Dahr Jamail: Israel targets mainly civilians


Richard Moore

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Subject: Iraq Dispatches: Fleeing Lebanese Speak of Indiscriminate Bombing

** Dahr Jamail's Iraq Dispatches **
** Visit the Dahr Jamail Iraq website http://dahrjamailiraq.com **
** Website by http://jeffpflueger.com **

      Fleeing Lebanese Speak of Indiscriminate Bombing

Inter Press Service
Dahr Jamail

ADDABBAOUSIYEH (northern Lebanese border), Jul 16 (IPS) - People fleeing the 
bombing of Lebanon say the Israelis are targeting civilian neighbourhoods and 
vital infrastructure, and not just Hezbollah centres.*

The bombing has killed more than 100 Lebanese civilians so far.

Several border points between Syria and Lebanon are being deluged with refugees.
Lebanon has a long border with Syria towards its south, east and north. The 
refugees include both Lebanese and tourists.

"Everything is being bombed," a teacher from the United States who was on 
vacation in Beirut told IPS. "It's terror. We've literally been terrorised."

Twenty-five-year-old social studies teacher Abdul Rahman was living with his 
family in downtown Beirut near the United Nations building before they all 
decided to flee.

"We have not slept for three days because we were living in terror and never 
knew when the Israelis would bomb us since they were hitting everything," he 
told IPS.

"If they want to hit Hezbollah, let them hit Hezbollah, but not the civilians. 
But civilians are all that they are hitting."

His mother feared for her 96-year-old father who they had to leave behind. "We 
cannot move him because he is too frail," she said. "And now all we can do is 
worry, since the Israelis are taking it out on the innocent people."

On Sunday, the Israeli army also re-entered the Palestinian-ruled Gaza Strip. 
According to reports from Gaza, three members of Hamas were killed after Israeli
tanks and bulldozers entered Beit Hanun town early morning.

Gunfire and shelling by the Israelis is also reported to have killed a 
75-year-old woman and wounded 10 others, along with a baby.

Israel launched several air strikes in Gaza as well. An Israeli army spokeswoman
claimed they destroyed a Hamas operations room in the Jabaliya refugee camp.

Israel's stated goal in Gaza is to free a soldier captured by Hamas. So far 
Israeli actions there have left one Israeli soldier dead, along with 82 

Hamas is demanding the release of prisoners from Israeli jails in exchange for 
the Israeli soldier.

Israel is now embroiled in fighting on two fronts. The impact of the fighting 
with Lebanon is being felt widely in Syria.

Abud Aziz, a 31-year-old Lebanese pastry chef from Beirut crossed the border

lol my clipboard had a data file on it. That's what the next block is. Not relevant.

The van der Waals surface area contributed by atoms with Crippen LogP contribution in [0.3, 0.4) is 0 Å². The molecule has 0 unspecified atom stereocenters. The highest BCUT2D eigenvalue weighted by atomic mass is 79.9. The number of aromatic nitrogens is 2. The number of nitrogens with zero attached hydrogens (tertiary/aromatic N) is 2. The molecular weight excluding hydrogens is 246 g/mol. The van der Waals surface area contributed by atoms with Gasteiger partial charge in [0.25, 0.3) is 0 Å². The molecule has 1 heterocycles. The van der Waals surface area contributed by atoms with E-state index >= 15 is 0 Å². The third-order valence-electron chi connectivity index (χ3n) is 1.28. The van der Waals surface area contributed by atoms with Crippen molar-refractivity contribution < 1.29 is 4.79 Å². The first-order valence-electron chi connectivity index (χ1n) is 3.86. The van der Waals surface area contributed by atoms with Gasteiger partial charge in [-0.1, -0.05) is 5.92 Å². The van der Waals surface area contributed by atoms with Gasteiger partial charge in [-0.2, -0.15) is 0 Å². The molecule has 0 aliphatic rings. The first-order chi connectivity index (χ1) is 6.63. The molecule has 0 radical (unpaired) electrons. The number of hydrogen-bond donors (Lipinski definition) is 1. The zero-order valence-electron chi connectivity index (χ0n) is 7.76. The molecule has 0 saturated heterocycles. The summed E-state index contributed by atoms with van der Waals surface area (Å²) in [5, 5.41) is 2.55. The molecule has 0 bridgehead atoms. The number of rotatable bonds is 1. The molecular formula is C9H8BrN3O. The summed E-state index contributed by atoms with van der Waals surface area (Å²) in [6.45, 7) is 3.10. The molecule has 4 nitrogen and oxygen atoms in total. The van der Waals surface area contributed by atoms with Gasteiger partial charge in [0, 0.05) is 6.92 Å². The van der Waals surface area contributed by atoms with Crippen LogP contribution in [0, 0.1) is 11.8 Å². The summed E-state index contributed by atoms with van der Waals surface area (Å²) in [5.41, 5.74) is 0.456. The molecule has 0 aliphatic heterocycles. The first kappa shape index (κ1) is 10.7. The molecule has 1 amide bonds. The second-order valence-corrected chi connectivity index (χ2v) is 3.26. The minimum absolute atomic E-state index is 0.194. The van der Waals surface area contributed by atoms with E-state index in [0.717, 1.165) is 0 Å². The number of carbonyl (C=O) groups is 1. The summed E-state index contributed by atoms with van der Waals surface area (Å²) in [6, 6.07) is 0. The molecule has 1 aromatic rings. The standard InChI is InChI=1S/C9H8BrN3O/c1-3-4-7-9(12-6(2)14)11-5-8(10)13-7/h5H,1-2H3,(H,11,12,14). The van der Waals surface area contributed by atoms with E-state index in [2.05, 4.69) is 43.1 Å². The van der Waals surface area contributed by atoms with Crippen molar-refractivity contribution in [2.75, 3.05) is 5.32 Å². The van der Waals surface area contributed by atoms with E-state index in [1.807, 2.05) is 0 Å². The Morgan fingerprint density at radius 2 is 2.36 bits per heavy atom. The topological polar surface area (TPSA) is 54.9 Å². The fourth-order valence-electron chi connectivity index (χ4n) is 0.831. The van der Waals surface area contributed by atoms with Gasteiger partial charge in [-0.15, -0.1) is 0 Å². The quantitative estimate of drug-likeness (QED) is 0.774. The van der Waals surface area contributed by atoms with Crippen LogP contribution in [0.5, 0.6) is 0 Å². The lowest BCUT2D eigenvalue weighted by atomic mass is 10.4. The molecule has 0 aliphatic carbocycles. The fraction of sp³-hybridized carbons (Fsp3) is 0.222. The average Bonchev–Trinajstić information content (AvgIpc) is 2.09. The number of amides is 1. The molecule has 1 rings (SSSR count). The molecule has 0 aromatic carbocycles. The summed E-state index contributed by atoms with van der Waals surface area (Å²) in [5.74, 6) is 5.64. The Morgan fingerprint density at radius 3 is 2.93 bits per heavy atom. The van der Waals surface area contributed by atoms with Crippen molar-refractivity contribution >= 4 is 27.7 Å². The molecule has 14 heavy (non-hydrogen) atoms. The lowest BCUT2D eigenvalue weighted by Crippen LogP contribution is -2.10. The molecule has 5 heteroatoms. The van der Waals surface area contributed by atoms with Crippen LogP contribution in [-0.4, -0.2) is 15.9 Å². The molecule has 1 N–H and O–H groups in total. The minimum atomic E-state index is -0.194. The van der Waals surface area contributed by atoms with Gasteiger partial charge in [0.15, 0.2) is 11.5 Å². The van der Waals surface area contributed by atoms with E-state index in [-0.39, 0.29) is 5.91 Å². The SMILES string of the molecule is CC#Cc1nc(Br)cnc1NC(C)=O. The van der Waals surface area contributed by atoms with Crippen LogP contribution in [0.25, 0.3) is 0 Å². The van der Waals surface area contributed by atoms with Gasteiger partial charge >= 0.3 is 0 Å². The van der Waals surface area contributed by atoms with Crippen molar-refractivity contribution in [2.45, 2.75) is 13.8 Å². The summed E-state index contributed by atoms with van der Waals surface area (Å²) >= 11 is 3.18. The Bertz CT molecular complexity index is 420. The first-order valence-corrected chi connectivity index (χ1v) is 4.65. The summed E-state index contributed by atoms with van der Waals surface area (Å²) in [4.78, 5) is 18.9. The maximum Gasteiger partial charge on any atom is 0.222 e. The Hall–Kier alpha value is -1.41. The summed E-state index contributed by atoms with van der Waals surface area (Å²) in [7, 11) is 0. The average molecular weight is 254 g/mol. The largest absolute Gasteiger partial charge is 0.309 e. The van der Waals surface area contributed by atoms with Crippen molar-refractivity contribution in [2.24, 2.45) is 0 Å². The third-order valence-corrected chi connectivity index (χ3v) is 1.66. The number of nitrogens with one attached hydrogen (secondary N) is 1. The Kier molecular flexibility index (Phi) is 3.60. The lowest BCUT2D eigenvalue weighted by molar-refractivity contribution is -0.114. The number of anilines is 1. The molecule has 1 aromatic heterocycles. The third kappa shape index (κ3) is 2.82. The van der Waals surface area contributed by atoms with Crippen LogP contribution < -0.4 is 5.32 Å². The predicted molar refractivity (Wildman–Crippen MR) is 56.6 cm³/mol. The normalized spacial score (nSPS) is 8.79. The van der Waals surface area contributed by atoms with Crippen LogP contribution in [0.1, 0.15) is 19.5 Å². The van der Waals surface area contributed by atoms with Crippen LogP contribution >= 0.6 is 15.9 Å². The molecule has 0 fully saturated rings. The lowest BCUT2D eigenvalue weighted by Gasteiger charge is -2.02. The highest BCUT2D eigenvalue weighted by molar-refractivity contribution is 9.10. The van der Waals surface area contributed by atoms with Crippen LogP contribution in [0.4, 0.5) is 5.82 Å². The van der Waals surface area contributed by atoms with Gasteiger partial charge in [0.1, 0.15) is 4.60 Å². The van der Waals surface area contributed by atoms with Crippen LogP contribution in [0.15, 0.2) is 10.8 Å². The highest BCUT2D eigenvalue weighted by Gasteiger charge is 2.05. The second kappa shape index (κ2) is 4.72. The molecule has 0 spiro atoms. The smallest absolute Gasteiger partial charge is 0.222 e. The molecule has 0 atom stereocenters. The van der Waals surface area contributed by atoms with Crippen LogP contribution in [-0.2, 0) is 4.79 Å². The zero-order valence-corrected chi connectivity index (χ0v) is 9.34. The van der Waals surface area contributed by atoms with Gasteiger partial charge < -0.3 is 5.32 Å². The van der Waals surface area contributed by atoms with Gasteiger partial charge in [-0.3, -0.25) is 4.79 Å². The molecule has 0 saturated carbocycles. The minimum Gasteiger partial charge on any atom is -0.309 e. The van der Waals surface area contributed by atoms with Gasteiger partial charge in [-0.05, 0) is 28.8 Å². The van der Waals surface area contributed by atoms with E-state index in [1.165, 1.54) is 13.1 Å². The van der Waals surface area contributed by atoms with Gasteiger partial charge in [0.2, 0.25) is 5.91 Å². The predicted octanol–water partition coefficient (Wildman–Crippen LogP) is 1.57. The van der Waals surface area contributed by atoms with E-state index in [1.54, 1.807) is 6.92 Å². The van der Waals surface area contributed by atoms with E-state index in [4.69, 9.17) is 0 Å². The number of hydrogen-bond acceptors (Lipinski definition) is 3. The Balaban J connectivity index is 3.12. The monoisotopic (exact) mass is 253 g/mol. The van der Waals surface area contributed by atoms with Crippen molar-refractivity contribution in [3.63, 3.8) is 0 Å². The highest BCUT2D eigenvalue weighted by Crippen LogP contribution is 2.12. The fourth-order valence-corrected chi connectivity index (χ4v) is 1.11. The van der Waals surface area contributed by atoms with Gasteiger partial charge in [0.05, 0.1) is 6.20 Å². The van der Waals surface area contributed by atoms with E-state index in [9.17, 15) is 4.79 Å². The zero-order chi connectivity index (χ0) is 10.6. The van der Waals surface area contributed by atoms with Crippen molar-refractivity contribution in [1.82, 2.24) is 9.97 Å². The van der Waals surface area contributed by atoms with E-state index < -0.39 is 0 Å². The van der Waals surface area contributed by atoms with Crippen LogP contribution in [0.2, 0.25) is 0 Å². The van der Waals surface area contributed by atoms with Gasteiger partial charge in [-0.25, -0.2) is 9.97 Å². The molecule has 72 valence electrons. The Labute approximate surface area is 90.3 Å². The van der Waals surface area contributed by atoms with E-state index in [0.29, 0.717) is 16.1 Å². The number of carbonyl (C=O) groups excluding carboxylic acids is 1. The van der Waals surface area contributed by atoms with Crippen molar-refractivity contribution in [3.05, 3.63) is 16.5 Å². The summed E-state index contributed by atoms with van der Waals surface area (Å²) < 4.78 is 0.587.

into Syria carrying his suitcase and looking for food and water. There had been 
no water or electricity in Beirut since Saturday, he said.

"Yesterday I saw two hospitals bombed," he told IPS. "Nobody who remains in 
Beirut can be safe. No way."

A 25-year-old construction worker named Hamed also said he saw warplanes bomb a 
hospital in Beirut.

"I saw them bomb a hospital yesterday," he told IPS. "I left just hours ago. 
They are bombing everything -- houses, casinos, fuel stations and so many 

Meanwhile, on Sunday Hezbollah fired more than 20 rockets into the city of 
Haifa, Israel's third largest city, killing eight and wounding at least a dozen.

The Hezbollah clearly have the means to strike back at Israel. They are a 
well-armed and well-organised political and military group of Shia Muslims in 
Lebanon. Sustained military attacks by the Hezbollah forced Israel to vacate 
southern Lebanon in May 2000.

But the Hezbollah are not supported by all Lebanese. About 60 percent of the 3.8
million population of Lebanon is Muslim, most of them Shia. This is where 
Hezbollah draws its support.

The rest of the population is almost all Christian. A 15-year civil war between 
Muslim and Christian groups ended in 1991. The Hezbollah are believed to draw 
more support from outside the country than from many within.

In the wake of Hezbollah strikes into Israel, Israeli authorities have declared 
a 48-hour period of martial law over the northern part of the country. Hezbollah
groups have fired more than 400 rockets into Israel, killing at least 16 
civilians in the last five days.

Israeli Prime Minister Ehud Olmert warned Lebanon of "far-reaching" consequences
after the rocket attacks. The Israeli army said that it had warned all civilians
to leave southern Lebanon.

Many of those who have left report panic conditions in Lebanon. "The Israelis 
bombed a bridge to the airport near us and killed many people," 26-year-old 
Hasna told IPS. "When other people went on the bridge to help the wounded, the 
planes bombed it again."

Ambulances are usually not available because of the danger, she said. "We were 
the last people to leave our area. The road there was nearly empty."

Alham Aras, a Danish woman who was vacationing in Tripoli in Lebanon, drove up 
to the border with her six children Sunday. She said she had left on 
instructions from her embassy.

"The warplanes bombed the Palestinian camps in Tripoli," she said, "They are 
attacking up and down the coast, and the port in Tripoli was also attacked."

Her 14-year-old daughter Barihan al-Jassim said, "Somebody should stop this 
madness. How is it possible for a country to be bombed like this and nobody 
stops them from doing it?"

(c)2006 Dahr Jamail.

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